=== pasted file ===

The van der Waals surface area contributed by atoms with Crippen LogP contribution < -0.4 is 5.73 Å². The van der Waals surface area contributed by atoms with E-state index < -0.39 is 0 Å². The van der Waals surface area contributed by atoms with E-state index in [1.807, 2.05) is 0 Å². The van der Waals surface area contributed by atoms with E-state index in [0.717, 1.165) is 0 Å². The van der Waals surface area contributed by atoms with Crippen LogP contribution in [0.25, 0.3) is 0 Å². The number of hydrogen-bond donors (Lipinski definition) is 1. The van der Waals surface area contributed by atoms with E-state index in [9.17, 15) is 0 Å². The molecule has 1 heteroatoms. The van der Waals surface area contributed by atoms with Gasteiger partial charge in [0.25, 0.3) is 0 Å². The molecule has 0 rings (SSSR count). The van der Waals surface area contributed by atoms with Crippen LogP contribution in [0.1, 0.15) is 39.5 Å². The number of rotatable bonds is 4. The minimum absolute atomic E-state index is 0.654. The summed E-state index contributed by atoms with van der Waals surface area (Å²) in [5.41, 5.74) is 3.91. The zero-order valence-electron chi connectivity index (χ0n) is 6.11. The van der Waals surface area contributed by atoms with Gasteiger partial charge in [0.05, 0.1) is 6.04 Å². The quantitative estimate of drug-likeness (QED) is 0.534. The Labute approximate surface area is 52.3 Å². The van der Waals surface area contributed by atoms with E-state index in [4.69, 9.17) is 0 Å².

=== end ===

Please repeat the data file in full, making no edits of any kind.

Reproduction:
The van der Waals surface area contributed by atoms with Crippen LogP contribution < -0.4 is 5.73 Å². The van der Waals surface area contributed by atoms with E-state index < -0.39 is 0 Å². The van der Waals surface area contributed by atoms with E-state index in [1.807, 2.05) is 0 Å². The van der Waals surface area contributed by atoms with E-state index in [0.717, 1.165) is 0 Å². The van der Waals surface area contributed by atoms with Crippen LogP contribution in [0.25, 0.3) is 0 Å². The number of hydrogen-bond donors (Lipinski definition) is 1. The van der Waals surface area contributed by atoms with E-state index in [9.17, 15) is 0 Å². The molecule has 1 heteroatoms. The van der Waals surface area contributed by atoms with Gasteiger partial charge in [0.25, 0.3) is 0 Å². The molecule has 0 rings (SSSR count). The van der Waals surface area contributed by atoms with Crippen LogP contribution in [0.1, 0.15) is 39.5 Å². The number of rotatable bonds is 4. The minimum absolute atomic E-state index is 0.654. The summed E-state index contributed by atoms with van der Waals surface area (Å²) in [5.41, 5.74) is 3.91. The zero-order valence-electron chi connectivity index (χ0n) is 6.11. The van der Waals surface area contributed by atoms with Gasteiger partial charge in [0.05, 0.1) is 6.04 Å². The quantitative estimate of drug-likeness (QED) is 0.534. The Labute approximate surface area is 52.3 Å². The van der Waals surface area contributed by atoms with E-state index in [4.69, 9.17) is 0 Å².